Should I Choose an Air Conditioner and Furnace or a Heat Pump System?

Hipster couple thinking about choosing an air conditioner and furnace combo or a heat pump system

Heating, ventilating, and air conditioning (HVAC) systems are major home investments. If you are considering purchasing a new one, you may wonder what the differences are between buying an air conditioner and a furnace compared with buying a heat pump. Our professionals at HomeRx Heating & Air Conditioning want to help you make the best decision for your home and your family.

What is a Conventional Heating and Cooling System?

A conventional HVAC system is typically made up of two main components: a central air conditioning system that is electric, and a furnace, which may use electricity, natural gas, oil, wood, or propane to generate heat. In some climates, homeowners may only require one or the other, but not both. For instance, in cooler climates, an efficient heating system is critical during cold winters, but open windows, portable fans, and perhaps a window air conditioning unit might suffice for the summer. In warmer areas, homeowners may run their air conditioning nearly year-round and keep warm with just a space heater during the few coldest nights.

For the majority of Portland homeowners, however, both a furnace and an air conditioner are needed. Although furnaces and air conditioners work together with both systems sharing ductwork and blower fans, they are frequently stand-alone systems. The typical lifespan of both a central air conditioning system and a furnace is between 15 and 20 years, and there are some benefits to changing out both systems simultaneously. For example, if you install a high-efficiency heating system, the variable-speed motor that is part of that system will help you get the most out of a matched, high-efficiency air conditioning system.

What is Heat Pump?

A heat pump is a singular system that removes heat from one location and transfers it to another. In the summertime, the heat pump removes the heat from inside your home and deposits it outside. In the wintertime, the heat pump works in reverse; it takes the heat from outdoors and moves it inside your home. Some heat pumps can pull heat even in below-freezing temperatures, although not as efficiently.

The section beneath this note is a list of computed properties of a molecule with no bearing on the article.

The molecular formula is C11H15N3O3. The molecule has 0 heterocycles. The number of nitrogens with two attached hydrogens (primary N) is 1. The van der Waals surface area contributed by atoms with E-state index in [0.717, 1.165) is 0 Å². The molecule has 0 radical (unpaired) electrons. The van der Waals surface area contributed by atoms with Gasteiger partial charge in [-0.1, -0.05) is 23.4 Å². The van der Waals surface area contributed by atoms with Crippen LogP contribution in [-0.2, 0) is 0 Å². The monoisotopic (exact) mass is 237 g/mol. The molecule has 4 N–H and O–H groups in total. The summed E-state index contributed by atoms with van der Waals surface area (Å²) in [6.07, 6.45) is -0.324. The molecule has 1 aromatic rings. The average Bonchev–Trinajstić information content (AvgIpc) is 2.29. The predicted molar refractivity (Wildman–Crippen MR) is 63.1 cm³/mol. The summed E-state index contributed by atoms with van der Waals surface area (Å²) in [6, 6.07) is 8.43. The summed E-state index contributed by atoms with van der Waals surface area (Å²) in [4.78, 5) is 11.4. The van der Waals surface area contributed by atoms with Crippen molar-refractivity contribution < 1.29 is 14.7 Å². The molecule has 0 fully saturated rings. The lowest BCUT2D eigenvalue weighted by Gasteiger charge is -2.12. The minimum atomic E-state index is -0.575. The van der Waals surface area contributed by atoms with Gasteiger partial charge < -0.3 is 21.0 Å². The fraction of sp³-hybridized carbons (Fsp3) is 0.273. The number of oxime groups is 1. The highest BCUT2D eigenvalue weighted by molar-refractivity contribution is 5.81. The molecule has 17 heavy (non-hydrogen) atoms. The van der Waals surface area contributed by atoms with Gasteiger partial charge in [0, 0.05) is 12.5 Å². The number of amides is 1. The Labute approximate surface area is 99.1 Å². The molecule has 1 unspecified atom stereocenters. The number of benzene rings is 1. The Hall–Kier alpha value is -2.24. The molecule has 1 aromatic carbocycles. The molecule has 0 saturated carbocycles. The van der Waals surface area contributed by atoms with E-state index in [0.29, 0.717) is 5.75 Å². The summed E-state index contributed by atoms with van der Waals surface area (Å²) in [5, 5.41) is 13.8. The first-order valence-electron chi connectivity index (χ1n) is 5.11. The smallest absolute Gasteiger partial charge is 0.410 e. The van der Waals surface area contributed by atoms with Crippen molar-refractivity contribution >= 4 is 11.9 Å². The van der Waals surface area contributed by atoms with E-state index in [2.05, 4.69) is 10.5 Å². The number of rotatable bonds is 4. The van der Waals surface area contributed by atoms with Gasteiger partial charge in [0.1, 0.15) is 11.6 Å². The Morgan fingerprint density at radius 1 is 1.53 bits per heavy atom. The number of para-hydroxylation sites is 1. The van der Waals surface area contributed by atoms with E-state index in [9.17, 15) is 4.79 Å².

Traditionally, heat pumps have been used in locations where winters are mild. However, the newest heat pumps perform well even in cold climates.

Benefits of Choosing a Conventional HVAC System

During winter, furnaces can do a better job in colder climates. Since heat pumps transfer heat from outdoors to inside, an extremely cold climate will have less outdoor heat to transfer indoors and will require more effort by the heat pump to do so.

Since furnaces burn fuel to generate heat, they do not depend on outdoor temperatures for warming up your Oregon home. If you live in climate zones four through seven, a furnace will likely be a better choice.

Another advantage of furnaces is they are frequently less noisy during operation than a heat pump. If quiet operation is important to you and your family, you might prefer a furnace over a heat pump.

Benefits of the Choosing a Heat Pump

Heat pumps, in general, are more energy efficient because they do not consume fuel to generate heat. This fact also makes them environmentally friendly. By design, heat pumps simply transfer heat from one area to another. As a result, heat pumps are less expensive to operate in appropriate climates.

Homeowners should consider their local utility costs to help determine the operational cost difference between heat pumps and furnaces. According to the U.S. Department of Energy, homeowners may be able to save up to 50 percent in energy costs by switching to a heat pump from a conventional heating and cooling system.

We Can Answer Your Questions

Call HomeRx Heating & Air Conditioning in Portland, OR, with your questions about different air conditioning systems, furnaces, and heat pumps. Our trained professionals would be happy to talk with you about which system would be best for your home. Call at 503-479-5290 or contact us online.

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